Learn why Charleston garden and design enthusiasts are hitting the road for this hidden-gem destination
(Left to right) Freshly cut amaranth, sunflowers, celosia, and marigolds; Wimbee Creek Farm designs bouquets for home delivery, as well as for weddings and special events.
If you were paying attention at the start of Charleston’s 21st-century farm-to-table movement, you’ll remember Maria Baldwin. The California transplant helped establish a therapeutic garden for disabled youth at McClellanville’s Thornhill Farm in 2007. She grew it into a 10-acre operation raising organic veggies, sheep, pigs, and chickens sold to restaurants (such as Husk, McCrady’s, and FIG) and via her online market, Our Local Foods.
But did you know that Maria is now serving up a different kind of Lowcountry bounty—cut flowers and floral workshops—from her Wimbee Creek Farm in Beaufort County?
When Thornhill’s owners sold it to East Cooper Land Trust back in 2014, Maria and her husband, Gary, began searching for a place where she could realize her dream of helming a flower farm. Two years later, they found Wimbee Creek, where long-fallow veggie fields were surrounded by water on three sides.
Today, six acres near the Baldwins’s charming “flower barn” are filled with rose bushes, hydrangeas, flowering fruit trees, plants grown for their foliage, and ever-changing swaths of annual blooms.
(Left to right) Wreath workshops use grapevines harvested from the fields; farm dog Romeo guards a rainbow of zinnias.
“My goal was to be able to step outside at any time of year and find beautiful natural materials to design with,” says Maria, who learned floral arranging by enrolling in classes online and around the country. Assisted by a small team, she creates arrangements for home delivery, weddings, and special events and hand-ties custom bouquets at the Port Royal Farmers Market.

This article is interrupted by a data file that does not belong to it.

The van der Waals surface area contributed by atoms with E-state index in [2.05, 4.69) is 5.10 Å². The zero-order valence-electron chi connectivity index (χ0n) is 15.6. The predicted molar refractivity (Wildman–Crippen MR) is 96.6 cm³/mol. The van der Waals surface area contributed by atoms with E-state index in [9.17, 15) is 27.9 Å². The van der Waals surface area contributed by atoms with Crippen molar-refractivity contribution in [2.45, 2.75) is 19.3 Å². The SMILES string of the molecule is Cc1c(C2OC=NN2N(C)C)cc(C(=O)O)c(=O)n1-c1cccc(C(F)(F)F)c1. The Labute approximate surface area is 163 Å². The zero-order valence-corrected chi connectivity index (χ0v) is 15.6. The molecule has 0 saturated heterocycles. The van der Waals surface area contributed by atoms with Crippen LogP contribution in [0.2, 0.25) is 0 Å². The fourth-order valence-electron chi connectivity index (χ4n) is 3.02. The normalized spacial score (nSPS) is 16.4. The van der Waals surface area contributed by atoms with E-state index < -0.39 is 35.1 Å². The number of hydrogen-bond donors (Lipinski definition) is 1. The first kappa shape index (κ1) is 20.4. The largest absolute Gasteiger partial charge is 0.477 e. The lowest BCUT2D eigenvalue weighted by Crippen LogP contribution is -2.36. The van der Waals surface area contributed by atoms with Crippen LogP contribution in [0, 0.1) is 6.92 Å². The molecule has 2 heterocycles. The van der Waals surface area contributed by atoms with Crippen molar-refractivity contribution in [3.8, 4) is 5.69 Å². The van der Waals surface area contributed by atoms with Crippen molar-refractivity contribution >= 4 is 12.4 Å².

Yet it’s Wimbee Creek’s weekly workshops that have Holy City garden and design enthusiasts buzzing. Each begins with a walking tour that reveals “the good, the bad, and the ugly of a working flower farm,” notes Maria, who explains all the weeding, seeding, and harvesting that guests witness in the fields.
Then it’s on to the purely pretty: Maria guides attendees in using just-picked blooms to create their own arrangements. “We design in the garden style, basically emulating nature in a vase,” she says. The morning ends with a luncheon on the porch overlooking the creek.
This fall’s event lineup kicks off on September 14, with workshops focused first on floral arranging, then on autumn wreaths in October and holiday wreaths after Thanksgiving. A November 6 plant sale offers another chance to visit the farm and shop for cool-season annuals and perennials.
Wimbee Creek’s monthly e-newsletter is the best way to receive word when new workshops are posted at wimbeecreekfarm.com. Tickets sell out quickly, so snag yours fast for a bucolic day among the blooms.